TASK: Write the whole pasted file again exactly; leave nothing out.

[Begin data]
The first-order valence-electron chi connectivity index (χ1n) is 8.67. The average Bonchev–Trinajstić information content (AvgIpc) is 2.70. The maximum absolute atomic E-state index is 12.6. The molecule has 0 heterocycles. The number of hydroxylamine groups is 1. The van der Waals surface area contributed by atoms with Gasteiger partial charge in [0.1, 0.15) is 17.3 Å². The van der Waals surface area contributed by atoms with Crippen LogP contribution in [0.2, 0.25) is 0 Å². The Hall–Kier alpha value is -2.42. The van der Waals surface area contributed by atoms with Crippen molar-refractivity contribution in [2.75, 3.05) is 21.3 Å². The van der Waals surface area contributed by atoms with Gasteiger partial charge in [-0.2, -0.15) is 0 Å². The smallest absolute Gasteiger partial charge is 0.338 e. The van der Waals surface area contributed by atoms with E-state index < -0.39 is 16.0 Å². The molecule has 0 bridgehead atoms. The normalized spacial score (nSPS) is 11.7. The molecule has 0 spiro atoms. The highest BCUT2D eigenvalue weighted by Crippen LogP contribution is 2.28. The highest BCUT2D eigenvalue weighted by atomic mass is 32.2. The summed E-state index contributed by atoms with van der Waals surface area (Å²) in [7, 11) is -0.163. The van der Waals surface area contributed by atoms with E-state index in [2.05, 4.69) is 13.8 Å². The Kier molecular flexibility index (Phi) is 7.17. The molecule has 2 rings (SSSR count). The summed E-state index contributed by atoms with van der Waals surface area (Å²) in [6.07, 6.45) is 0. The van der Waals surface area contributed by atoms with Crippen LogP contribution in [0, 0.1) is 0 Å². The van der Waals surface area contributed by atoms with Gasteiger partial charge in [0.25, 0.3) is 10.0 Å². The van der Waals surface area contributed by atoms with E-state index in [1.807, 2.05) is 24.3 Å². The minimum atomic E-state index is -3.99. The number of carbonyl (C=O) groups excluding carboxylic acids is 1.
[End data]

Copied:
The first-order valence-electron chi connectivity index (χ1n) is 8.67. The average Bonchev–Trinajstić information content (AvgIpc) is 2.70. The maximum absolute atomic E-state index is 12.6. The molecule has 0 heterocycles. The number of hydroxylamine groups is 1. The van der Waals surface area contributed by atoms with Gasteiger partial charge in [0.1, 0.15) is 17.3 Å². The van der Waals surface area contributed by atoms with Crippen LogP contribution in [0.2, 0.25) is 0 Å². The Hall–Kier alpha value is -2.42. The van der Waals surface area contributed by atoms with Crippen molar-refractivity contribution in [2.75, 3.05) is 21.3 Å². The van der Waals surface area contributed by atoms with Gasteiger partial charge in [-0.2, -0.15) is 0 Å². The smallest absolute Gasteiger partial charge is 0.338 e. The van der Waals surface area contributed by atoms with E-state index < -0.39 is 16.0 Å². The molecule has 0 bridgehead atoms. The normalized spacial score (nSPS) is 11.7. The molecule has 0 spiro atoms. The highest BCUT2D eigenvalue weighted by Crippen LogP contribution is 2.28. The highest BCUT2D eigenvalue weighted by atomic mass is 32.2. The summed E-state index contributed by atoms with van der Waals surface area (Å²) in [7, 11) is -0.163. The van der Waals surface area contributed by atoms with E-state index in [2.05, 4.69) is 13.8 Å². The Kier molecular flexibility index (Phi) is 7.17. The molecule has 2 rings (SSSR count). The summed E-state index contributed by atoms with van der Waals surface area (Å²) in [6.07, 6.45) is 0. The van der Waals surface area contributed by atoms with Crippen LogP contribution in [0, 0.1) is 0 Å². The van der Waals surface area contributed by atoms with Gasteiger partial charge in [0.25, 0.3) is 10.0 Å². The van der Waals surface area contributed by atoms with E-state index in [1.807, 2.05) is 24.3 Å². The minimum atomic E-state index is -3.99. The number of carbonyl (C=O) groups excluding carboxylic acids is 1.